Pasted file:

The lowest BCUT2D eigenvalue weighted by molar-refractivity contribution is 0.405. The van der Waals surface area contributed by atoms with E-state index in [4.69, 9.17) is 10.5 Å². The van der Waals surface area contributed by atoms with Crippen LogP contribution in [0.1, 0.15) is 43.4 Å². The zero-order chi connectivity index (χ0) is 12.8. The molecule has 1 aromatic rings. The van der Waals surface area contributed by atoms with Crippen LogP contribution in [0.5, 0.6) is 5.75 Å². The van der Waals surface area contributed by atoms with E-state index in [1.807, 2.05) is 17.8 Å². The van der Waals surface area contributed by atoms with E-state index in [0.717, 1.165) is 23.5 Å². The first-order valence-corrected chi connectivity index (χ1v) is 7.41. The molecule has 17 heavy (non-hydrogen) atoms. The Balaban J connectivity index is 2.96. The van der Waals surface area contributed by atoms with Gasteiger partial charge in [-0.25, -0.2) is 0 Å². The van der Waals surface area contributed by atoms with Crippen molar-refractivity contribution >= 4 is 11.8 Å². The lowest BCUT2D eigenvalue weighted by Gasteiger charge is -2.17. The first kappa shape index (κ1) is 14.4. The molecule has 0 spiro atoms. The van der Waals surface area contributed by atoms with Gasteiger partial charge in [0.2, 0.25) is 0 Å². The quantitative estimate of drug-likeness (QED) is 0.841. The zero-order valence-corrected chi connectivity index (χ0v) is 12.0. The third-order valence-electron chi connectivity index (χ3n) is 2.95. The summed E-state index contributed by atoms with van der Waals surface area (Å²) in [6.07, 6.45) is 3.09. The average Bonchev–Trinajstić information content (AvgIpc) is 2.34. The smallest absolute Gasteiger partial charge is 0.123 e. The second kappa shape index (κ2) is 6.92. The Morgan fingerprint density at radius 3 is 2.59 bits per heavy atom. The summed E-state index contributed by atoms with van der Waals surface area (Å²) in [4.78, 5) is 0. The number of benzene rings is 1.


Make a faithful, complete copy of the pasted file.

The lowest BCUT2D eigenvalue weighted by molar-refractivity contribution is 0.405. The van der Waals surface area contributed by atoms with E-state index in [4.69, 9.17) is 10.5 Å². The van der Waals surface area contributed by atoms with Crippen LogP contribution in [0.1, 0.15) is 43.4 Å². The zero-order chi connectivity index (χ0) is 12.8. The molecule has 1 aromatic rings. The van der Waals surface area contributed by atoms with Crippen LogP contribution in [0.5, 0.6) is 5.75 Å². The van der Waals surface area contributed by atoms with E-state index in [1.807, 2.05) is 17.8 Å². The van der Waals surface area contributed by atoms with E-state index in [0.717, 1.165) is 23.5 Å². The first-order valence-corrected chi connectivity index (χ1v) is 7.41. The molecule has 17 heavy (non-hydrogen) atoms. The Balaban J connectivity index is 2.96. The van der Waals surface area contributed by atoms with Gasteiger partial charge in [-0.25, -0.2) is 0 Å². The van der Waals surface area contributed by atoms with Crippen molar-refractivity contribution >= 4 is 11.8 Å². The lowest BCUT2D eigenvalue weighted by Gasteiger charge is -2.17. The first kappa shape index (κ1) is 14.4. The molecule has 0 spiro atoms. The van der Waals surface area contributed by atoms with Gasteiger partial charge in [0.2, 0.25) is 0 Å². The quantitative estimate of drug-likeness (QED) is 0.841. The zero-order valence-corrected chi connectivity index (χ0v) is 12.0. The third-order valence-electron chi connectivity index (χ3n) is 2.95. The summed E-state index contributed by atoms with van der Waals surface area (Å²) in [6.07, 6.45) is 3.09. The average Bonchev–Trinajstić information content (AvgIpc) is 2.34. The smallest absolute Gasteiger partial charge is 0.123 e. The second kappa shape index (κ2) is 6.92. The Morgan fingerprint density at radius 3 is 2.59 bits per heavy atom. The summed E-state index contributed by atoms with van der Waals surface area (Å²) in [4.78, 5) is 0. The number of benzene rings is 1.